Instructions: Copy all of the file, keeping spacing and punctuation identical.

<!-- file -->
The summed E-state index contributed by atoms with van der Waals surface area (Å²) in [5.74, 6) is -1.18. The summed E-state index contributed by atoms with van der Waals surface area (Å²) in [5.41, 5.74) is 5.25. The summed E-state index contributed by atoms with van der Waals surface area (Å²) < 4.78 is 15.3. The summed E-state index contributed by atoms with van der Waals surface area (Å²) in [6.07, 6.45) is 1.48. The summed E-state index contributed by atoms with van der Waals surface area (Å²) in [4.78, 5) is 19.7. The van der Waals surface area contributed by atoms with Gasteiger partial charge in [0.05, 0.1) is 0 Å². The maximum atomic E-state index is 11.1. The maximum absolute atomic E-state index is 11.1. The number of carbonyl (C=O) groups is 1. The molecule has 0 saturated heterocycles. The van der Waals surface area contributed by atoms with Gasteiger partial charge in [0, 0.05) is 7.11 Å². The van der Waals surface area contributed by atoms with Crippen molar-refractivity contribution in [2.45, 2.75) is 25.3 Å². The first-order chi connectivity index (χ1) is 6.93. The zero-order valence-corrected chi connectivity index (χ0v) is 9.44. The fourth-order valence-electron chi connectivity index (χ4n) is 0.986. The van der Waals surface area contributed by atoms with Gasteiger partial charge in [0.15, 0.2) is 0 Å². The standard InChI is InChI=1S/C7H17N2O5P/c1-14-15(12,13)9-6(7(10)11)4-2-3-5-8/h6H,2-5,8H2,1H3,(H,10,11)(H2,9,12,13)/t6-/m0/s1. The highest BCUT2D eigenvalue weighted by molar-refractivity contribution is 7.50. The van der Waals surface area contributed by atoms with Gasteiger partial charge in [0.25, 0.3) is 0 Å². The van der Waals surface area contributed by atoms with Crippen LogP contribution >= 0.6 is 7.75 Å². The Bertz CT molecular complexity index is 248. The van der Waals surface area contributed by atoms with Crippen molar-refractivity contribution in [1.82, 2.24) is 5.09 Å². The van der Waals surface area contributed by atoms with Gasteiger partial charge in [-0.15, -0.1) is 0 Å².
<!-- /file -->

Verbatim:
The summed E-state index contributed by atoms with van der Waals surface area (Å²) in [5.74, 6) is -1.18. The summed E-state index contributed by atoms with van der Waals surface area (Å²) in [5.41, 5.74) is 5.25. The summed E-state index contributed by atoms with van der Waals surface area (Å²) < 4.78 is 15.3. The summed E-state index contributed by atoms with van der Waals surface area (Å²) in [6.07, 6.45) is 1.48. The summed E-state index contributed by atoms with van der Waals surface area (Å²) in [4.78, 5) is 19.7. The van der Waals surface area contributed by atoms with Gasteiger partial charge in [0.05, 0.1) is 0 Å². The maximum atomic E-state index is 11.1. The maximum absolute atomic E-state index is 11.1. The number of carbonyl (C=O) groups is 1. The molecule has 0 saturated heterocycles. The van der Waals surface area contributed by atoms with Gasteiger partial charge in [0, 0.05) is 7.11 Å². The van der Waals surface area contributed by atoms with Crippen molar-refractivity contribution in [2.45, 2.75) is 25.3 Å². The first-order chi connectivity index (χ1) is 6.93. The zero-order valence-corrected chi connectivity index (χ0v) is 9.44. The fourth-order valence-electron chi connectivity index (χ4n) is 0.986. The van der Waals surface area contributed by atoms with Gasteiger partial charge in [0.15, 0.2) is 0 Å². The standard InChI is InChI=1S/C7H17N2O5P/c1-14-15(12,13)9-6(7(10)11)4-2-3-5-8/h6H,2-5,8H2,1H3,(H,10,11)(H2,9,12,13)/t6-/m0/s1. The highest BCUT2D eigenvalue weighted by molar-refractivity contribution is 7.50. The van der Waals surface area contributed by atoms with Gasteiger partial charge in [0.25, 0.3) is 0 Å². The van der Waals surface area contributed by atoms with Crippen LogP contribution >= 0.6 is 7.75 Å². The Bertz CT molecular complexity index is 248. The van der Waals surface area contributed by atoms with Crippen molar-refractivity contribution in [1.82, 2.24) is 5.09 Å². The van der Waals surface area contributed by atoms with Gasteiger partial charge in [-0.15, -0.1) is 0 Å².